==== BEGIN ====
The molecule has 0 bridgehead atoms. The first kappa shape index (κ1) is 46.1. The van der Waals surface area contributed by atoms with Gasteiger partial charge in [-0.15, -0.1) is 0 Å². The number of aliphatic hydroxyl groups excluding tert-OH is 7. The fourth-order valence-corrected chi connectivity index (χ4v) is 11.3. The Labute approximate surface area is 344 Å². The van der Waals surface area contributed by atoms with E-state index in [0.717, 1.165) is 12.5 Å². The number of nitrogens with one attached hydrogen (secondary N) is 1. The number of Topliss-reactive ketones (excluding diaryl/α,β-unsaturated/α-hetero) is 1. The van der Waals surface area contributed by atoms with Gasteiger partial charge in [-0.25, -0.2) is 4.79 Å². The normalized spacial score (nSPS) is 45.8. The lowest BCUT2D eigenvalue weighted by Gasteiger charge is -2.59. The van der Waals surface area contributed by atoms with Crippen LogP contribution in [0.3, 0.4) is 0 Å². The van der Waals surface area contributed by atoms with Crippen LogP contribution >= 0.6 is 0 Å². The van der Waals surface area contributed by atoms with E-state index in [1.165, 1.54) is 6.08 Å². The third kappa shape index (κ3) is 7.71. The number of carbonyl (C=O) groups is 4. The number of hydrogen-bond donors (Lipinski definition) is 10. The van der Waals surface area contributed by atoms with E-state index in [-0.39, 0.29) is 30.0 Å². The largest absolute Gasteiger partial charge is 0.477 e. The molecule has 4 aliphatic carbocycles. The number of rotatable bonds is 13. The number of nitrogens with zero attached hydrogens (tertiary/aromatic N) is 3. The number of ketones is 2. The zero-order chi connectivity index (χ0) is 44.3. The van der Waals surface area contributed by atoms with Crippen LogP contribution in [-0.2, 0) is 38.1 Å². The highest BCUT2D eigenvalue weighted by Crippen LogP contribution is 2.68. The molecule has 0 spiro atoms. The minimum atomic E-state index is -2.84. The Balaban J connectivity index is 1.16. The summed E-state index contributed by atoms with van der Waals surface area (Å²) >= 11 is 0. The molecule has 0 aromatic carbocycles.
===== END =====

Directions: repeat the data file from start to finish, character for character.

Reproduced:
The molecule has 0 bridgehead atoms. The first kappa shape index (κ1) is 46.1. The van der Waals surface area contributed by atoms with Gasteiger partial charge in [-0.15, -0.1) is 0 Å². The number of aliphatic hydroxyl groups excluding tert-OH is 7. The fourth-order valence-corrected chi connectivity index (χ4v) is 11.3. The Labute approximate surface area is 344 Å². The van der Waals surface area contributed by atoms with E-state index in [0.717, 1.165) is 12.5 Å². The number of nitrogens with one attached hydrogen (secondary N) is 1. The number of Topliss-reactive ketones (excluding diaryl/α,β-unsaturated/α-hetero) is 1. The van der Waals surface area contributed by atoms with Gasteiger partial charge in [-0.25, -0.2) is 4.79 Å². The normalized spacial score (nSPS) is 45.8. The lowest BCUT2D eigenvalue weighted by Gasteiger charge is -2.59. The van der Waals surface area contributed by atoms with Crippen LogP contribution in [0.3, 0.4) is 0 Å². The van der Waals surface area contributed by atoms with Crippen LogP contribution >= 0.6 is 0 Å². The van der Waals surface area contributed by atoms with E-state index in [1.165, 1.54) is 6.08 Å². The third kappa shape index (κ3) is 7.71. The number of carbonyl (C=O) groups is 4. The number of hydrogen-bond donors (Lipinski definition) is 10. The van der Waals surface area contributed by atoms with E-state index in [-0.39, 0.29) is 30.0 Å². The largest absolute Gasteiger partial charge is 0.477 e. The molecule has 4 aliphatic carbocycles. The number of rotatable bonds is 13. The number of nitrogens with zero attached hydrogens (tertiary/aromatic N) is 3. The number of ketones is 2. The zero-order chi connectivity index (χ0) is 44.3. The van der Waals surface area contributed by atoms with Crippen LogP contribution in [-0.2, 0) is 38.1 Å². The highest BCUT2D eigenvalue weighted by Crippen LogP contribution is 2.68. The molecule has 0 spiro atoms. The minimum atomic E-state index is -2.84. The Balaban J connectivity index is 1.16. The summed E-state index contributed by atoms with van der Waals surface area (Å²) >= 11 is 0. The molecule has 0 aromatic carbocycles.